“Who is the cat going out on the town/
that let the movie industry turn his shit around?/”

-Ron Mexico, "Mr. Nigga [No More]"

Mr. Nigga! Smart-dumb nigga!

See, shit like this is why Mos Def was in the SDN Tournament.

“It was something that was very important to us… It was our way of making a statement that we can express ourselves without using the N-word. But it wasn’t just in the movie that we banned the word. We also banned it on the set. No one could say it at all. At first it was difficult, but we really stayed on top of each other. By the end of … filming, I don’t know if it was something that even came up. We just didn’t say it, and had no desire to. I hope that other people will start trying to find new ways to express themselves as well.”

Wood Harris, Rolling Out Magazine

By “us”, Sherwood Harris means the Zulu Gestapo N-word Taskforce consisting of himself, Mos Def, Mike Epps and Donald FaisonNext Day Air’s highest-billed cast members.

I’d like to know how they got Mike Epps to refrain from saying “nigga” for weeks on end. Nigga must have been backsliding like a newly-bowtied Nation of Islam member. I mean, sometimes you forget grandma-nana puts hamhocks in the collard greens, right? Could you picture this nigga policing niggas to not say "nigga"?

Caterer 1: *carrying grill table* [To Caterer 2] Got damn! This fuckin hibachi heavy than a mawfucka! I'm sweatin' my balls off.

Caterer 2: *also carrying loaded grill table* Hell yea. I still can't believe fuckin Gangstalicious and Day-Day demanded all this shit!

Caterer 1: Them niggas is wylin.

Mike Epps: *excitedly to both caterers* Did y'all niggas just say what I think y'all said? Y'all mawfuckas know we ain't sayin "nigga" no more. Obama is president. It's about to be a unicorn jizz shower any minute. Y'all niggas should be ashamed of y'allselves.

Caterer 2: *reluctantly* You right. Won't happen again.

Mike: *mocking slave talk* Won't hap'n again. *flashing signature grin* Fuckin better not, nigga. And don't be askin no questions 'bout why we got a mawfuckin hana grill on set. We got some fat bitches comin by after we done shootin.

I’d also like to know who they think will watch an All About The Benjamins rehashing that doesn’t include the word “nigga”.

Even the staunchest, most indignant quasi-progressives want to see that much, my nigga.

I find great irony in Harris serving as the face of such a statement. What happened, Ace? Did Mitch’s death change everything? Niggas get shot e’y day, bee. You’ll be aight, nigga. You tough, right? ... You know what? You just need a little more rest, bee. Cover up. Get you some soup. Some tea. In the meantime, perhaps I should ask Avon Barksdale. Up in this bitch, he’s what you might consider… an authority figure.

[Blogger’s Note: Avon, I'm likely to believe. It’s Stringer’s word that’s shit.]

Much of The Wire’s greatness comes in its ability to portray the streets realistically without losing much in translation. This includes authentic language. Had The Wire not undertaken due diligence in this regard, the series would have been cancelled after its second season at the latest. In fact, had The Wire not undertaken due diligence in this regard, Sher-wouldn’t have such a lucrative career as a B-movie all-star goon.

[Blogger's Note: See what I did there? That's wordplay!]

As performers and content developers, we often find moral quandary in search of social responsibility, as it were. Dave Chappelle walked away from a $50 million Comedy Central deal for this reason. Richard Pryor became the black Chevy Chase for a while after a trip to the motherland. Bill Cosby--… Well, that nigga was always a coon, but you feel me. I assure you that no consolation or victory comes of an assault on language. Next Day Air’s band of rapster-slash-Sharptons need be more concerned with the film’s overall message and potentially poisonous imagery than with how many times their characters say the vilest word ever uttered.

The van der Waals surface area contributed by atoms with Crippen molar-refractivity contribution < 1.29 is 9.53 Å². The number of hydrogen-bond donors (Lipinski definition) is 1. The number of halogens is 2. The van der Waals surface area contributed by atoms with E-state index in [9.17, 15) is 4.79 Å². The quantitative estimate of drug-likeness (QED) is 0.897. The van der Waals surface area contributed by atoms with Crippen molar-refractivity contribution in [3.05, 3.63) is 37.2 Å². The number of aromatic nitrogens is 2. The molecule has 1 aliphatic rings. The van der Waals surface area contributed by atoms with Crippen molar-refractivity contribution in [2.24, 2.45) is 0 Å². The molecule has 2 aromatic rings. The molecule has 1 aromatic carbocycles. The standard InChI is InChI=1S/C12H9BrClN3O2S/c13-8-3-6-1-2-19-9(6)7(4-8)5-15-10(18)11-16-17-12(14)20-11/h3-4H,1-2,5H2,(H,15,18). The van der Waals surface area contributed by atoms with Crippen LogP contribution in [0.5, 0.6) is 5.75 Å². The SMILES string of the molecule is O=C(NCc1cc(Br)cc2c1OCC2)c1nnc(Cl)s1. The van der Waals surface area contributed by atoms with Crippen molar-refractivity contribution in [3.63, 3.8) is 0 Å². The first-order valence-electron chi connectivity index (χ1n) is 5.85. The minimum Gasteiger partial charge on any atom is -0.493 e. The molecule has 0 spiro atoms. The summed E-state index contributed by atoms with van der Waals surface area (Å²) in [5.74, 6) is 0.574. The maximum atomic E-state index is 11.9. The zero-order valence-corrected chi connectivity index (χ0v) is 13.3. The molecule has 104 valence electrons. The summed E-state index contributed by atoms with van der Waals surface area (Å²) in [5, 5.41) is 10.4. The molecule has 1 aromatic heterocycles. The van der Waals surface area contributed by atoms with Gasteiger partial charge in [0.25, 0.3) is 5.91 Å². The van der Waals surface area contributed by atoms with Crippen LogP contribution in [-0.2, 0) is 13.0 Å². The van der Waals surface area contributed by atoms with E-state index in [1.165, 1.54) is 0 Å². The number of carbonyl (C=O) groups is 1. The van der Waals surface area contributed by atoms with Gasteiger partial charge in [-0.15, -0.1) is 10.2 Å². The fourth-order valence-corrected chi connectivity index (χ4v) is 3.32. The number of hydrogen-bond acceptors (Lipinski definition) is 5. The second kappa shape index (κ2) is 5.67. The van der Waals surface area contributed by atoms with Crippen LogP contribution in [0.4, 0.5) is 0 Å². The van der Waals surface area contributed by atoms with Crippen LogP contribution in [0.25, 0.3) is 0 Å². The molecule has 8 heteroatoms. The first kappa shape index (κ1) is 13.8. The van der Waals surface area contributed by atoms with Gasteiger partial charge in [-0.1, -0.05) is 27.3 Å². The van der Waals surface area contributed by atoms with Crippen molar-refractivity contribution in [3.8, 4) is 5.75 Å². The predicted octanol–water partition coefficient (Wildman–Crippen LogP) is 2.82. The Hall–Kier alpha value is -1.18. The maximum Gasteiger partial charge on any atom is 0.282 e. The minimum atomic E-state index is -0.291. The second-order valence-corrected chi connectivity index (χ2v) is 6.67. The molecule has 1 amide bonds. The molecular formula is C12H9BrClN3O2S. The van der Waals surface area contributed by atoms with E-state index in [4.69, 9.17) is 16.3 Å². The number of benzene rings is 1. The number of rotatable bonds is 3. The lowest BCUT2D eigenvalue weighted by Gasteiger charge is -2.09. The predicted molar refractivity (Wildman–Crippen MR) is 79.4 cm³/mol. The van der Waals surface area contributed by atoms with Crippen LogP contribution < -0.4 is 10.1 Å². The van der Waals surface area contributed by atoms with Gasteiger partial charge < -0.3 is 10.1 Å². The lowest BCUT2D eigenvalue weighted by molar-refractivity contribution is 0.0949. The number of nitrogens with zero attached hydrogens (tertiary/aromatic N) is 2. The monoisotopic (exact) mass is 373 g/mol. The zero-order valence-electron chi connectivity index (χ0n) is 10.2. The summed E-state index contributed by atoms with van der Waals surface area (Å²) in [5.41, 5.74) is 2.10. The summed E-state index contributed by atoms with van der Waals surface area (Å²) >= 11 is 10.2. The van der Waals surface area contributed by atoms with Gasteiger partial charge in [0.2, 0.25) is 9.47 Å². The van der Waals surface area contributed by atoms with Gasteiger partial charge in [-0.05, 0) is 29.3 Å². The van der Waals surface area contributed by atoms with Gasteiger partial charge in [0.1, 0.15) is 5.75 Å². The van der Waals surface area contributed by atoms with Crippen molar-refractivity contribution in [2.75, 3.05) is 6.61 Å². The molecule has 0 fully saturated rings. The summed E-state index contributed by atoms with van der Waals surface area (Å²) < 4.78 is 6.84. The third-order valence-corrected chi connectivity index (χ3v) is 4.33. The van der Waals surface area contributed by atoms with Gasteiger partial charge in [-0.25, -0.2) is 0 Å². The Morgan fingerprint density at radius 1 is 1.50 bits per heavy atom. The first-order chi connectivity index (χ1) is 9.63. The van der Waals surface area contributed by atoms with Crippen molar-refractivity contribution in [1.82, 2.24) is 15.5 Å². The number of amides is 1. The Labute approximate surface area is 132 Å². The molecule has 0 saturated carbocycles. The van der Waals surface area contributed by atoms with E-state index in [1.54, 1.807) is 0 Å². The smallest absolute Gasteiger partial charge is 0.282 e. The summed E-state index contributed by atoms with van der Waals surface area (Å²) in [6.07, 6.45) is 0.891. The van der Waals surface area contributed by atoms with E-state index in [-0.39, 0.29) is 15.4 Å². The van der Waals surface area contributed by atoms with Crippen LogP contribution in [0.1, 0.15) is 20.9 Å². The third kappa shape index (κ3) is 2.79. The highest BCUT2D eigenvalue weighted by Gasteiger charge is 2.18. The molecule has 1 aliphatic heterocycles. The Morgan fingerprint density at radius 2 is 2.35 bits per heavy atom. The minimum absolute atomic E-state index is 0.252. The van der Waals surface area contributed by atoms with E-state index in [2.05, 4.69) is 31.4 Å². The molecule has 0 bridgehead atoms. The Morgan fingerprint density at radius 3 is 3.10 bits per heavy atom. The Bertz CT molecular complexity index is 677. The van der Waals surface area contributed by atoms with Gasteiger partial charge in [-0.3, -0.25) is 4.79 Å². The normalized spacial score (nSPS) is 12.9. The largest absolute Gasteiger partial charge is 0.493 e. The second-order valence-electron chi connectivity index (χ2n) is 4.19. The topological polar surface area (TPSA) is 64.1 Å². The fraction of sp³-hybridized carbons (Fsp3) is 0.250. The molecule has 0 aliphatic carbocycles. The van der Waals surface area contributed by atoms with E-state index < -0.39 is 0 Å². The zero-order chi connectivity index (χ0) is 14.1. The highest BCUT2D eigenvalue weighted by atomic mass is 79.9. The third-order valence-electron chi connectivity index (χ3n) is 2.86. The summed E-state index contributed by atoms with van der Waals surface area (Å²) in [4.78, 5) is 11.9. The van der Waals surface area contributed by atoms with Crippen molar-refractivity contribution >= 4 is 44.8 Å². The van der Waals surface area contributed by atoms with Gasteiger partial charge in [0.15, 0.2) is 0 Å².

I sleep comfortably at night knowing that my comedy and social commentary therein come with the best of intentions. Through this medium, language becomes a powerful tool with which we can simultaneously inform and entertain. Mos Def’s Black on Both Sides is one of hip-hop’s finest examples of such edutainment. What would revisiting Mos’ discography and eradicating the magic word accomplish, aside from further emasculating a man who ascended to the throes of the wealthy and oblivious on a platform of lower-middle class rebellion?

There are a myriad of reasons as to why people avoid the term in question. While I respect most of them, many such restrictions appease a certain sense of guilt better contested with real social progress. I’m thinking that shit’d be entirely too difficult, though. As with any form of speech, I use the word “nigga” differently on a case-by-case basis. For example, unless I want a rolling pin to the face, I don’t use the term in my grandma-nana's presence, despite the fact that I overhear her referring to fellow church members as “cricket-ass nig-a-rows”. When I’m with my niggas, “nigga” is openly used a term of endearment signifying the highest esteem.

We do a lot of great things with “nigga”. I won’t lambaste you with the whole “we done flipped it and turned a negative to a positive" cliché. However, words only have the power they’re given by intention. I’d rather be called a nig-gerrr with the “-er” suffix than be undermined and patronized by the polite, hollow language of an actual racist. To undermine your audience’s intelligence this way is not only unfair, but reeks of the very coonery a statement like an imposed moratorium on a mere collection of letters intends to combat.

Nigga, please.

Besides, if language evolves continuously, why can’t my niggas? Hmm. Maybe a nigga should save his energy and leave natural selection to its work.

Questions? Comments? Requests? Still Mr. Nigga? I don’t find it surprising. ron@ronmexicocity.com